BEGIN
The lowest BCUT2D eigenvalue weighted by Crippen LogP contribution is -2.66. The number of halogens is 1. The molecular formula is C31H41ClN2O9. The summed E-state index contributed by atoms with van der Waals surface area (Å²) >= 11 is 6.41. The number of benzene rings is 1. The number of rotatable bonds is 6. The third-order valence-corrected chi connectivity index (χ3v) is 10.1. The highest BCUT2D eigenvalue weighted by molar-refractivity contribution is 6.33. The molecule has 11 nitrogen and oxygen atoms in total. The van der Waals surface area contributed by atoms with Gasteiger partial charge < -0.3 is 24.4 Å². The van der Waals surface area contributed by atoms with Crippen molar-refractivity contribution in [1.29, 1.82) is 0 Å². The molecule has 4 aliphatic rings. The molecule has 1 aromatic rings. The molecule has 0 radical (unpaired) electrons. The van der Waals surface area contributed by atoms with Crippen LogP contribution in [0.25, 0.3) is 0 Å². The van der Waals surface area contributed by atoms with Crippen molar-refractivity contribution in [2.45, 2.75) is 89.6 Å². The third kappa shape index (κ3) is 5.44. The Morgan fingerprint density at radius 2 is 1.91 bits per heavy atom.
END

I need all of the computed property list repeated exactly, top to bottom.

The lowest BCUT2D eigenvalue weighted by Crippen LogP contribution is -2.66. The number of halogens is 1. The molecular formula is C31H41ClN2O9. The summed E-state index contributed by atoms with van der Waals surface area (Å²) >= 11 is 6.41. The number of benzene rings is 1. The number of rotatable bonds is 6. The third-order valence-corrected chi connectivity index (χ3v) is 10.1. The highest BCUT2D eigenvalue weighted by molar-refractivity contribution is 6.33. The molecule has 11 nitrogen and oxygen atoms in total. The van der Waals surface area contributed by atoms with Gasteiger partial charge < -0.3 is 24.4 Å². The van der Waals surface area contributed by atoms with Crippen molar-refractivity contribution in [1.29, 1.82) is 0 Å². The molecule has 4 aliphatic rings. The molecule has 1 aromatic rings. The molecule has 0 radical (unpaired) electrons. The van der Waals surface area contributed by atoms with Crippen LogP contribution in [0.25, 0.3) is 0 Å². The van der Waals surface area contributed by atoms with Crippen molar-refractivity contribution in [2.45, 2.75) is 89.6 Å². The third kappa shape index (κ3) is 5.44. The Morgan fingerprint density at radius 2 is 1.91 bits per heavy atom.